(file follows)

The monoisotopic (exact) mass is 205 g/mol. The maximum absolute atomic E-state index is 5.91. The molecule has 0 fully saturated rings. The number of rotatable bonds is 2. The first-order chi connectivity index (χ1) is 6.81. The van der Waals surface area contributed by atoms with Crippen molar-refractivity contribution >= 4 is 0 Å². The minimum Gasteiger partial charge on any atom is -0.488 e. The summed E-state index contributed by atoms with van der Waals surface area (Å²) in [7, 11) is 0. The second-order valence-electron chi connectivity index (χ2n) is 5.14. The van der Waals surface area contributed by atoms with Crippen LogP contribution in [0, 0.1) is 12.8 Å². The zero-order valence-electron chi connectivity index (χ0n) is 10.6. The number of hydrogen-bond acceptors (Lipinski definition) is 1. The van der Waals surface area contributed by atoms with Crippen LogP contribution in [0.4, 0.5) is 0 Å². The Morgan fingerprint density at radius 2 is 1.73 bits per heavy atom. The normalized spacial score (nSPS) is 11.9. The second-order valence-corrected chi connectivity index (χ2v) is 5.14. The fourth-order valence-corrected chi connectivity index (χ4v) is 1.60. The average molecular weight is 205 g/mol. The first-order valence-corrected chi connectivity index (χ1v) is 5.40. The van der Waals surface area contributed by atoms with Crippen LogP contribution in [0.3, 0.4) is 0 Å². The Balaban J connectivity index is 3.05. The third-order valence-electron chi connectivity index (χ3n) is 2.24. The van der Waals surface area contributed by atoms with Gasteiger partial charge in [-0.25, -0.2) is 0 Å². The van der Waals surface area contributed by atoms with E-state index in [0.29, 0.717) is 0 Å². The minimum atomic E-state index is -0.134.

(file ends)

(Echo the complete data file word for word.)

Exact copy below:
The monoisotopic (exact) mass is 205 g/mol. The maximum absolute atomic E-state index is 5.91. The molecule has 0 fully saturated rings. The number of rotatable bonds is 2. The first-order chi connectivity index (χ1) is 6.81. The van der Waals surface area contributed by atoms with Crippen molar-refractivity contribution >= 4 is 0 Å². The minimum Gasteiger partial charge on any atom is -0.488 e. The summed E-state index contributed by atoms with van der Waals surface area (Å²) in [7, 11) is 0. The second-order valence-electron chi connectivity index (χ2n) is 5.14. The van der Waals surface area contributed by atoms with Crippen LogP contribution in [0, 0.1) is 12.8 Å². The zero-order valence-electron chi connectivity index (χ0n) is 10.6. The number of hydrogen-bond acceptors (Lipinski definition) is 1. The van der Waals surface area contributed by atoms with Crippen LogP contribution in [0.4, 0.5) is 0 Å². The Morgan fingerprint density at radius 2 is 1.73 bits per heavy atom. The normalized spacial score (nSPS) is 11.9. The second-order valence-corrected chi connectivity index (χ2v) is 5.14. The fourth-order valence-corrected chi connectivity index (χ4v) is 1.60. The average molecular weight is 205 g/mol. The first-order valence-corrected chi connectivity index (χ1v) is 5.40. The van der Waals surface area contributed by atoms with Crippen LogP contribution in [0.3, 0.4) is 0 Å². The Balaban J connectivity index is 3.05. The third-order valence-electron chi connectivity index (χ3n) is 2.24. The van der Waals surface area contributed by atoms with Gasteiger partial charge in [-0.25, -0.2) is 0 Å². The van der Waals surface area contributed by atoms with E-state index in [0.29, 0.717) is 0 Å². The minimum atomic E-state index is -0.134.